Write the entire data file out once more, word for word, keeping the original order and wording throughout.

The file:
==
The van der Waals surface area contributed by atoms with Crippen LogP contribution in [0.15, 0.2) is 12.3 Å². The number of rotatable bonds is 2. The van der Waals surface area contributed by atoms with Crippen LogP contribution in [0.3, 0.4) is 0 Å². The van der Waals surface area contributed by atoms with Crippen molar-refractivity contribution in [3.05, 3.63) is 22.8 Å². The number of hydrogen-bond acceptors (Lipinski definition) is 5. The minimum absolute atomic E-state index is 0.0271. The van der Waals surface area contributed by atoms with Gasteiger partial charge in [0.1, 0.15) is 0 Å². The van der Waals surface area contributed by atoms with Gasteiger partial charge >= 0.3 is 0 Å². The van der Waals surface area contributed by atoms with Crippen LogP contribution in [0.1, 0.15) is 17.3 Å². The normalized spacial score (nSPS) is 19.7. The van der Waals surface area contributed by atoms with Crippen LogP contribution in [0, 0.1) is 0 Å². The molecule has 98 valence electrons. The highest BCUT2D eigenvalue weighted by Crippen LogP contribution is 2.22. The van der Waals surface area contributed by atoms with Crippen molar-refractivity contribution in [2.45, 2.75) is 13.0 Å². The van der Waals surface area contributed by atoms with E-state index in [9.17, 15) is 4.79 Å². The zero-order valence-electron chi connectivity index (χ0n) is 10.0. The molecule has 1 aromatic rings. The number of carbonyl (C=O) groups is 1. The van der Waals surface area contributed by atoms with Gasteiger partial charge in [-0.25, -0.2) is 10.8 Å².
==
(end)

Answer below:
The van der Waals surface area contributed by atoms with Crippen LogP contribution in [0.15, 0.2) is 12.3 Å². The number of rotatable bonds is 2. The van der Waals surface area contributed by atoms with Crippen LogP contribution in [0.3, 0.4) is 0 Å². The van der Waals surface area contributed by atoms with Crippen molar-refractivity contribution in [3.05, 3.63) is 22.8 Å². The number of hydrogen-bond acceptors (Lipinski definition) is 5. The minimum absolute atomic E-state index is 0.0271. The van der Waals surface area contributed by atoms with Gasteiger partial charge in [0.1, 0.15) is 0 Å². The van der Waals surface area contributed by atoms with Gasteiger partial charge >= 0.3 is 0 Å². The van der Waals surface area contributed by atoms with Crippen LogP contribution in [0.1, 0.15) is 17.3 Å². The normalized spacial score (nSPS) is 19.7. The van der Waals surface area contributed by atoms with Crippen LogP contribution in [0, 0.1) is 0 Å². The molecule has 98 valence electrons. The highest BCUT2D eigenvalue weighted by Crippen LogP contribution is 2.22. The van der Waals surface area contributed by atoms with Crippen molar-refractivity contribution in [2.45, 2.75) is 13.0 Å². The van der Waals surface area contributed by atoms with E-state index in [9.17, 15) is 4.79 Å². The zero-order valence-electron chi connectivity index (χ0n) is 10.0. The molecule has 1 aromatic rings. The number of carbonyl (C=O) groups is 1. The van der Waals surface area contributed by atoms with Gasteiger partial charge in [-0.25, -0.2) is 10.8 Å².